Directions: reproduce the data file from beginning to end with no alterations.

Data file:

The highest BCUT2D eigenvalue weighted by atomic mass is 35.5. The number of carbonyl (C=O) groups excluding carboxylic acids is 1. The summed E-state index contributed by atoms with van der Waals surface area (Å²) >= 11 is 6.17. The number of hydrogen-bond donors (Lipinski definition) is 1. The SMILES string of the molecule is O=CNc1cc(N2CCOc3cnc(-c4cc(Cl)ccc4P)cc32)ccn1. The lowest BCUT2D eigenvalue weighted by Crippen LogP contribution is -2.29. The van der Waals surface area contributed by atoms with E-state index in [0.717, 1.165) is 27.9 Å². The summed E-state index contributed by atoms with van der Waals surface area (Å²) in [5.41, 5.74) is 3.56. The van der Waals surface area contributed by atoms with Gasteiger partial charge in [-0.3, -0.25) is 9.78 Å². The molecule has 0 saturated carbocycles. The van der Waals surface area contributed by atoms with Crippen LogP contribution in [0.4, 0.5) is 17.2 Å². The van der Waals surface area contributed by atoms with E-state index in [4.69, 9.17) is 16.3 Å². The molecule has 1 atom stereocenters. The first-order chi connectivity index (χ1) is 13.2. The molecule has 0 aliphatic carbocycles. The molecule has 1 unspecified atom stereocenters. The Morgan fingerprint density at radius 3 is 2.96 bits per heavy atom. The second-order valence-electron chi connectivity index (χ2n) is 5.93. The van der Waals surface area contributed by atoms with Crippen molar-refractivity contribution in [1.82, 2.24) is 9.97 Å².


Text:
The highest BCUT2D eigenvalue weighted by atomic mass is 35.5. The number of carbonyl (C=O) groups excluding carboxylic acids is 1. The summed E-state index contributed by atoms with van der Waals surface area (Å²) >= 11 is 6.17. The number of hydrogen-bond donors (Lipinski definition) is 1. The SMILES string of the molecule is O=CNc1cc(N2CCOc3cnc(-c4cc(Cl)ccc4P)cc32)ccn1. The lowest BCUT2D eigenvalue weighted by Crippen LogP contribution is -2.29. The van der Waals surface area contributed by atoms with E-state index in [0.717, 1.165) is 27.9 Å². The summed E-state index contributed by atoms with van der Waals surface area (Å²) in [5.41, 5.74) is 3.56. The van der Waals surface area contributed by atoms with Gasteiger partial charge in [-0.3, -0.25) is 9.78 Å². The molecule has 0 saturated carbocycles. The van der Waals surface area contributed by atoms with Crippen LogP contribution in [0.4, 0.5) is 17.2 Å². The van der Waals surface area contributed by atoms with E-state index in [4.69, 9.17) is 16.3 Å². The molecule has 1 atom stereocenters. The first-order chi connectivity index (χ1) is 13.2. The molecule has 0 aliphatic carbocycles. The molecule has 1 unspecified atom stereocenters. The Morgan fingerprint density at radius 3 is 2.96 bits per heavy atom. The second-order valence-electron chi connectivity index (χ2n) is 5.93. The van der Waals surface area contributed by atoms with Crippen molar-refractivity contribution in [1.82, 2.24) is 9.97 Å².